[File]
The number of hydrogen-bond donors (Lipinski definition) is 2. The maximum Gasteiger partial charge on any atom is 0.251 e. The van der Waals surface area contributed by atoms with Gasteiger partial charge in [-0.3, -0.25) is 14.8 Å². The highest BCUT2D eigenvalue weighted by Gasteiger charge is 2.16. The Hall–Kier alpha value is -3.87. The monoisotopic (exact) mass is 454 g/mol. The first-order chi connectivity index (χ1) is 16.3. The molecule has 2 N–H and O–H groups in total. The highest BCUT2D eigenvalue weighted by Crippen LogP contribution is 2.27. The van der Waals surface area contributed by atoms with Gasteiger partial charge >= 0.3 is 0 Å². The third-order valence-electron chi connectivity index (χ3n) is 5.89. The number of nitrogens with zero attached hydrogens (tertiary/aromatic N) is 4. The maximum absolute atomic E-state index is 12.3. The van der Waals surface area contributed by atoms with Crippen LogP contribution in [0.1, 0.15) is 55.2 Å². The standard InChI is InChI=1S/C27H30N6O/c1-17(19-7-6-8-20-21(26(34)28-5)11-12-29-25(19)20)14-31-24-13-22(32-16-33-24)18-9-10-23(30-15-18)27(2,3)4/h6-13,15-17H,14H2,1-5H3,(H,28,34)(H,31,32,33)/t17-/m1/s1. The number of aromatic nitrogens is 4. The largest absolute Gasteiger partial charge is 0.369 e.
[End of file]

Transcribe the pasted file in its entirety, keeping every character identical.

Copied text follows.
The number of hydrogen-bond donors (Lipinski definition) is 2. The maximum Gasteiger partial charge on any atom is 0.251 e. The van der Waals surface area contributed by atoms with Gasteiger partial charge in [-0.3, -0.25) is 14.8 Å². The highest BCUT2D eigenvalue weighted by Gasteiger charge is 2.16. The Hall–Kier alpha value is -3.87. The monoisotopic (exact) mass is 454 g/mol. The first-order chi connectivity index (χ1) is 16.3. The molecule has 2 N–H and O–H groups in total. The highest BCUT2D eigenvalue weighted by Crippen LogP contribution is 2.27. The van der Waals surface area contributed by atoms with Gasteiger partial charge >= 0.3 is 0 Å². The third-order valence-electron chi connectivity index (χ3n) is 5.89. The number of nitrogens with zero attached hydrogens (tertiary/aromatic N) is 4. The maximum absolute atomic E-state index is 12.3. The van der Waals surface area contributed by atoms with Crippen LogP contribution in [0.1, 0.15) is 55.2 Å². The standard InChI is InChI=1S/C27H30N6O/c1-17(19-7-6-8-20-21(26(34)28-5)11-12-29-25(19)20)14-31-24-13-22(32-16-33-24)18-9-10-23(30-15-18)27(2,3)4/h6-13,15-17H,14H2,1-5H3,(H,28,34)(H,31,32,33)/t17-/m1/s1. The number of aromatic nitrogens is 4. The largest absolute Gasteiger partial charge is 0.369 e.